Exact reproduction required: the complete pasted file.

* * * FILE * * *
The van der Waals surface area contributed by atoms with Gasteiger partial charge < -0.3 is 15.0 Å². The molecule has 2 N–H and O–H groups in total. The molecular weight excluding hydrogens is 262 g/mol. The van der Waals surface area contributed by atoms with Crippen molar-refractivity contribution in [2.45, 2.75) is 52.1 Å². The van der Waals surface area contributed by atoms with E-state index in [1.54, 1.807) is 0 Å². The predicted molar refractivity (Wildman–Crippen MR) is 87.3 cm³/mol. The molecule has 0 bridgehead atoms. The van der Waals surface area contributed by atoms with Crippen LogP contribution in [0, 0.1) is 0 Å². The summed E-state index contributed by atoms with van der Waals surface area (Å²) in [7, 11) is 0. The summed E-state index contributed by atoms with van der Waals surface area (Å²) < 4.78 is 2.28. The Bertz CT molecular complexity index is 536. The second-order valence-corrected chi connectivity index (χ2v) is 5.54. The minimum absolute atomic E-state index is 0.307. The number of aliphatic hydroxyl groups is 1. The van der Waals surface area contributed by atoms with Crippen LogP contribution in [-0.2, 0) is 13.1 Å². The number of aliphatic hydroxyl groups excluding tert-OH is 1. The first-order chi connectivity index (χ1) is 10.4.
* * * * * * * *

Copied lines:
The van der Waals surface area contributed by atoms with Gasteiger partial charge < -0.3 is 15.0 Å². The molecule has 2 N–H and O–H groups in total. The molecular weight excluding hydrogens is 262 g/mol. The van der Waals surface area contributed by atoms with Crippen molar-refractivity contribution in [2.45, 2.75) is 52.1 Å². The van der Waals surface area contributed by atoms with E-state index in [1.54, 1.807) is 0 Å². The predicted molar refractivity (Wildman–Crippen MR) is 87.3 cm³/mol. The molecule has 0 bridgehead atoms. The van der Waals surface area contributed by atoms with Crippen LogP contribution in [0, 0.1) is 0 Å². The summed E-state index contributed by atoms with van der Waals surface area (Å²) in [7, 11) is 0. The summed E-state index contributed by atoms with van der Waals surface area (Å²) < 4.78 is 2.28. The Bertz CT molecular complexity index is 536. The second-order valence-corrected chi connectivity index (χ2v) is 5.54. The minimum absolute atomic E-state index is 0.307. The number of aliphatic hydroxyl groups is 1. The van der Waals surface area contributed by atoms with Crippen LogP contribution in [-0.2, 0) is 13.1 Å². The number of aliphatic hydroxyl groups excluding tert-OH is 1. The first-order chi connectivity index (χ1) is 10.4.